Hiding or Highlighting Features

The photographer has an opportunity to highlight and emphasize; or perhaps hide certain features in a subject, according to the situation. If the photograph is of a pretty woman, it may be appropriate to hide any imperfections so as to emphasize beauty.  The use of makeup and front lighting to eliminate shadows will help you achieve this.  In the case of a wrinkled old face, lighting may be used to create shadows and emphasize the wrinkles, hence creating increased character and drama in the image. 


A photographer can add light to soften a face, to add a glow or to emphasise hair bringing attention to one part of the face and softening or reducing attention on another part.


Informal or Formal


Create either a formal or informal image for maximum effect.  Finding a midpoint between these two may mean losing impact.  Portraits can be formal or informal, even candid.

For a formal portrait session, it is essential that as much preparation as possible is carried out.  It can be unnerving for the subjects to be kept waiting while the photographer is preoccupied with setting up equipment.  Talk to your subject first, explain exactly what you are going to do and build up some rapport with them before you start and you will get a much more relaxed photo of them.  As soon as they are in front of the camera, start shooting.  Sometimes the best shot is the first one and sometimes it’s the last one.  Try to sense how your client is feeling.  If they seem tense in front of the camera try to get them talking.  It’s surprising how many different facial expressions will come out during a conversation the subject is really interested in.

Informal portraits can work well if the subject is encouraged to move into different poses throughout the session, allowing the photographer to capture a diversity of poses and moods.  Some people have a naturally serious nature, finding it hard to smile naturally.  If that is their nature, you should probably photograph them in a serious expression.  Warmth and humor can been seen in the eyes as well as the smile.


Enhance Character with Surroundings


A person’s character can be enhanced by their surroundings in a photograph.

If a person is always gardening, photograph them in a garden; if they are always cooking, photograph them in the kitchen; or if they are a habitual smoker, photograph them puffing on a cigarette.  Remember to think about the lighting of your setting before you start.  Plan for the right time of the day, look at light coming through windows and even meter the light in advance so you know if it can be done without flash or if you have to think about how you can use flash, reflectors etc to enhance your portraits.   


Composition and lighting are the keys to an interesting photograph.


Photography is essentially an art form, and its most important elements are lighting and composition.  To improve your skills, find photos you like and study them, asking yourself: 'Why do I like this picture?' Look at the composition and the use of lighting.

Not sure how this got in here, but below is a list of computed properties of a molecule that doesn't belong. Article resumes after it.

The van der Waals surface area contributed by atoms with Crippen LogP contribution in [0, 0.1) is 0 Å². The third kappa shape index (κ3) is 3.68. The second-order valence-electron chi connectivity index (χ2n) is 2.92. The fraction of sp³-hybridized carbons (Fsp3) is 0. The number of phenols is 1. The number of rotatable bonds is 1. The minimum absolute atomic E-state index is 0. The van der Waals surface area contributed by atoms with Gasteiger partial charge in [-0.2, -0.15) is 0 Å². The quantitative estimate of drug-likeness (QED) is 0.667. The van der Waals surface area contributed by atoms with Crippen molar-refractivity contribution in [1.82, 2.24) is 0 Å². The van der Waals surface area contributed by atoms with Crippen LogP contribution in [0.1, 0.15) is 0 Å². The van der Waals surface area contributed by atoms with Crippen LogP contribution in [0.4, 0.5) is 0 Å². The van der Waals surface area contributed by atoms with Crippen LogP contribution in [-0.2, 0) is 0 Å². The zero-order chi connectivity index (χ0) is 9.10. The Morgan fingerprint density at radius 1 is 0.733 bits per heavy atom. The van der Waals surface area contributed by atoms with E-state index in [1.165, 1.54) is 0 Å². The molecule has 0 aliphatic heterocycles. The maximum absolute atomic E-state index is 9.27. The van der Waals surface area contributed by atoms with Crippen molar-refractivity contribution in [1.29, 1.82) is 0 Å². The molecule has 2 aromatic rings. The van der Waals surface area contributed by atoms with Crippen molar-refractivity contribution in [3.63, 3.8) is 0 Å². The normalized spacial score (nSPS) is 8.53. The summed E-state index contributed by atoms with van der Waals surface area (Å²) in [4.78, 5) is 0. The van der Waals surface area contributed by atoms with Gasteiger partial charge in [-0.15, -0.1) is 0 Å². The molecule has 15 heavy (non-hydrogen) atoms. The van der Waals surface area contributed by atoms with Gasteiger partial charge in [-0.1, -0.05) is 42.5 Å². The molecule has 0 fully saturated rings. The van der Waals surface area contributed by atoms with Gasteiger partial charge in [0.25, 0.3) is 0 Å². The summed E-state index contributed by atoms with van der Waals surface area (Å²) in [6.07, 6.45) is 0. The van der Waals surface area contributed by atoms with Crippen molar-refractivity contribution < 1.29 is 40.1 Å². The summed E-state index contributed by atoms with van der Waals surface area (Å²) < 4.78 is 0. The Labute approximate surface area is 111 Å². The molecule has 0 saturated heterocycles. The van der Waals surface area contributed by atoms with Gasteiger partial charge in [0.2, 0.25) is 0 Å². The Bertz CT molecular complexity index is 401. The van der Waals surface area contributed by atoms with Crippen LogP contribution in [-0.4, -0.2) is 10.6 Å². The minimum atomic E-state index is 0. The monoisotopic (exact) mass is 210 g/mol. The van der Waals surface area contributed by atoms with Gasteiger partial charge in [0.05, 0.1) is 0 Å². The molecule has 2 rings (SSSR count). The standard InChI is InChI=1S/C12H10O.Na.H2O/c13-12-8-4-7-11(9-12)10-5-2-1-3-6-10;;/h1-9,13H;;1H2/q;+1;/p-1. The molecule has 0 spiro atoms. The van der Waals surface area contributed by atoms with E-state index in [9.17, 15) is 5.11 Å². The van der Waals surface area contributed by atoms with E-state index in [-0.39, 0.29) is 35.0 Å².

Light on an image from above brings the viewer’s attention to it. The surroundings of an image may enhance the affect if they relate to an image (eg. The photo of a book on plants set amongst plants; or food set amongst cooking utensils.





When you take a photograph, identify what the subject is.  Answering 'a person' is not good enough.  You need to go deeper and specify, for example ‘a wise old man with many stories to tell’ or ‘the innocence and innate joy of a young child’, something that activates your senses that you can touch, feel, smell, or taste.  This process is the most overlooked step in photography.  Although it may be tempting to simply snap your photos and rush on, I urge you to take time to visually explore the subject and see what appeals to you.  Ask yourself: 'what is the purpose of this photograph?' and 'what is the reaction I want a viewer to have?'




Next find a 'context'.  It could be a simple backdrop, which adds relevance, contrast, and/or location to the 'subject.'   You can add depth by finding a 'context' in a different spatial plane than the 'subject.' For example, if the subject is a building in the background, make the context a flower or person in the foreground.

Combine the two in a simple way. A good photograph is a subject, a context, and nothing else. Remove any clutter that detracts from your message. Get closer, zoom in and crop as tightly as possible.

Subject Placement


The placement of your subject in the frame denotes its relevance to the context. The center of the frame is the weakest place, it's static, dull, and gives no value to the context. The more you move the subject away from the center, the more relevance you give to the context; so juggle until you get the right balance. When a person moves across your cameras field of view the final image is usually has much more impact when the subject is off centre.  Leave open space in the direction the subject is headed, or if the subject is looking to the side it is best to leave more space in that direction.


Lines and Paths


Create impact by using real or inferred lines that lead the viewer's eye into and around the picture. Railway tracks, rivers, and fences are obvious choices, but there are also inferred lines from the subject to the context. Lines have subtle effects. Horizontal lines are peaceful; diagonals are dynamic or tense; and curves are active and sensuous. You can also connect lines in a path or shape, such as a triangle.